Flying in South Africa isn’t like going from your VW Beetle to a Ferrari. For each type of aircraft you want to fly, you must be signed out on it by an instructor.

So if I can fly the Cessna 152, I need to do a type technical exam and, depending on the school, a flight in order to be able to fly the Cessna 172. Which is just a big 152.

I’m the States one rating covers all aircraft within a certain weight category, which makes sense as most light aircraft are similar. But there are some that will kill you more easily than others.

Then you get Type Ratings. These are for bigger aircraft. The Caravan, Kodiak, PC12, Boeing 737 etc each require a type rating. That can mean anything from 5-30 days ground school, and a mix of simulator training and flying the actual aircraft. And lots of money.

And then there are Class Ratings: single engine piston, turbine, multi-engine etc.

The big thing with the multi-engine flying is that multi-engine pistons don’t glide. And they don’t fly so well on one engine. The saying is “the other engine just gets you to the scene of the crash faster.”

You have to be awake because when the donkey fails, especially after take off, you have literally seconds to react.

But ja, to answer why I have had to pay for this. My employer doesn’t have multi-engine aircraft so there is no need for them to have me get the class rating.

Most companies require at least a multi-engine rating to be considered for employment.
I tick all the other boxes- turbine time, total time, ATPL exams passed. So I figured now is the time to bite the bullet and get it done. Fuel ain’t getting any cheaper! (Almost R22/l of Avgas! And the Seneca burns 87l per hour. Which isn’t actually too bad. R2000/hr, and it sits at about 140kts in the cruise. But then you have to add on insurance, maintenance, and the owner’s cut and boom, it costs R4700/hr!)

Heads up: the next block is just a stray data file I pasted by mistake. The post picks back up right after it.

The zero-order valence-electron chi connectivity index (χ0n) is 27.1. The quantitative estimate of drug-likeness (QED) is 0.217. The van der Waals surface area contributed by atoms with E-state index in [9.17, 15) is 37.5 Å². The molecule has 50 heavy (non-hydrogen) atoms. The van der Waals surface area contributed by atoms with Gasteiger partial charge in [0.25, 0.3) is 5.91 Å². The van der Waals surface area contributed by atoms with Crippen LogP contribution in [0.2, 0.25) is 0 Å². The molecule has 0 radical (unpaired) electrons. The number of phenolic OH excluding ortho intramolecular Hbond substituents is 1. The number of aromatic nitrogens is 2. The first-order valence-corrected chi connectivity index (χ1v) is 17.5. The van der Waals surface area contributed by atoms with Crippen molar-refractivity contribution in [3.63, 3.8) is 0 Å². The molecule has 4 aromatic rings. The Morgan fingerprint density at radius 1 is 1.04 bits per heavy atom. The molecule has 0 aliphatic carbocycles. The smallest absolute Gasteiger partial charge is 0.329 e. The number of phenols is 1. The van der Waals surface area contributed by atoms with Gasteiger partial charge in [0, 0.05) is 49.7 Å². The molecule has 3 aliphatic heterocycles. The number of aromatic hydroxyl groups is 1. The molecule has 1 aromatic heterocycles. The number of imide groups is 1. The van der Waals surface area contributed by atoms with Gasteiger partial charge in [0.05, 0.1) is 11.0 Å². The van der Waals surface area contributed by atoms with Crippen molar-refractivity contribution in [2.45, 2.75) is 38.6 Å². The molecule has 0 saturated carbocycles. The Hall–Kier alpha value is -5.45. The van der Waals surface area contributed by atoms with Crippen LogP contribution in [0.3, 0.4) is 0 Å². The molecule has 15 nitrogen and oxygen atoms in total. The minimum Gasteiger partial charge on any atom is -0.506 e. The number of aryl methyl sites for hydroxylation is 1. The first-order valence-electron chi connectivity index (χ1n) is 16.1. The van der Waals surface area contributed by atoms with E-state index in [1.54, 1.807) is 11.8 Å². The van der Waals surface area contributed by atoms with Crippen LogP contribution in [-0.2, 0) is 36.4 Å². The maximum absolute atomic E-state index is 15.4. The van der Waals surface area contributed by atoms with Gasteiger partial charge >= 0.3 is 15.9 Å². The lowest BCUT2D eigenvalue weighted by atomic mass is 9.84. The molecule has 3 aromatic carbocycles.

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Offline Sardine

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Re: My African Dream
« Reply #902 on: October 11, 2018, 09:49:07 am »
I saw this puppy parked outside my bf’s work yesterday and asked who owned it. It’s his colleague’s house mate’s. So I asked if I could take it for a ride. ...   :biggrin: :biggrin:

I haven’t ridden a bike in well over a year.

So I took it easy down the road. And then gave the throttle a little twist and was surprised to see the speedo shooting past 60km/h. Wheeee! What a jol! Now I want a motorbike.

Offline >>Thump°C

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Re: My African Dream
« Reply #903 on: October 11, 2018, 09:56:45 am »
Awesome, then you can really FLY....
Boys will be Boys.
And girls are darn thankful for that
 
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Offline Ian in Great Brak River

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Re: My African Dream
« Reply #904 on: October 11, 2018, 07:46:32 pm »
Excellent as always.

 8)
1978. It's 6am, mid winter...two up on a XL 185S ... off to my first casino ever with all of R40 and we've got a full tank of fuel, so enough to get there we reckon.... that's determination...

Old bike: '82 Eddie Lawson Replica
Other bike: '05 Honda Varadero 1000
New bike: '16 Honda Africa Twin.